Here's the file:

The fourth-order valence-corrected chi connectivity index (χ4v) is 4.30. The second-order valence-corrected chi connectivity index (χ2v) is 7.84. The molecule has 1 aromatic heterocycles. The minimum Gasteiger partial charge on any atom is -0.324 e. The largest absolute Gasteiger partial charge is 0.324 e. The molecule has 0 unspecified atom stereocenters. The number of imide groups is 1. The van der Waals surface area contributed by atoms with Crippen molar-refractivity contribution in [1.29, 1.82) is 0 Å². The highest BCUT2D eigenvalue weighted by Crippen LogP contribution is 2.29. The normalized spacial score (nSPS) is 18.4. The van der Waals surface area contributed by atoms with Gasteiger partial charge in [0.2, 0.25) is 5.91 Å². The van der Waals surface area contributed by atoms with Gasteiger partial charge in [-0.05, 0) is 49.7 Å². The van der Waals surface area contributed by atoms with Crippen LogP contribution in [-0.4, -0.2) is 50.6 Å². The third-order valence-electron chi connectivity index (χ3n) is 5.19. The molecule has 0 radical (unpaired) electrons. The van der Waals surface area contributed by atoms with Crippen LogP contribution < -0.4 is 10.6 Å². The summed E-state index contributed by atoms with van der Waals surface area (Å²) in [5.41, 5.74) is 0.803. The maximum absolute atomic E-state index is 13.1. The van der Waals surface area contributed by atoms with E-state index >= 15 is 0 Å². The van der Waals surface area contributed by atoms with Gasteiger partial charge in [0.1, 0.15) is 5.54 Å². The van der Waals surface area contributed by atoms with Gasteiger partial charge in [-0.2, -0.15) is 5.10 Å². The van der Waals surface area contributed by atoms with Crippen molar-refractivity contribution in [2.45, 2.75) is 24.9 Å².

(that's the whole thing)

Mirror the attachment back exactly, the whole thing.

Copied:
The fourth-order valence-corrected chi connectivity index (χ4v) is 4.30. The second-order valence-corrected chi connectivity index (χ2v) is 7.84. The molecule has 1 aromatic heterocycles. The minimum Gasteiger partial charge on any atom is -0.324 e. The largest absolute Gasteiger partial charge is 0.324 e. The molecule has 0 unspecified atom stereocenters. The number of imide groups is 1. The van der Waals surface area contributed by atoms with Crippen molar-refractivity contribution in [1.29, 1.82) is 0 Å². The highest BCUT2D eigenvalue weighted by Crippen LogP contribution is 2.29. The normalized spacial score (nSPS) is 18.4. The van der Waals surface area contributed by atoms with Gasteiger partial charge in [0.2, 0.25) is 5.91 Å². The van der Waals surface area contributed by atoms with Gasteiger partial charge in [-0.05, 0) is 49.7 Å². The van der Waals surface area contributed by atoms with Crippen LogP contribution in [-0.4, -0.2) is 50.6 Å². The third-order valence-electron chi connectivity index (χ3n) is 5.19. The molecule has 0 radical (unpaired) electrons. The van der Waals surface area contributed by atoms with Crippen LogP contribution < -0.4 is 10.6 Å². The summed E-state index contributed by atoms with van der Waals surface area (Å²) in [5.41, 5.74) is 0.803. The maximum absolute atomic E-state index is 13.1. The van der Waals surface area contributed by atoms with E-state index >= 15 is 0 Å². The van der Waals surface area contributed by atoms with Gasteiger partial charge in [0.1, 0.15) is 5.54 Å². The van der Waals surface area contributed by atoms with Gasteiger partial charge in [-0.2, -0.15) is 5.10 Å². The van der Waals surface area contributed by atoms with Crippen molar-refractivity contribution in [2.45, 2.75) is 24.9 Å².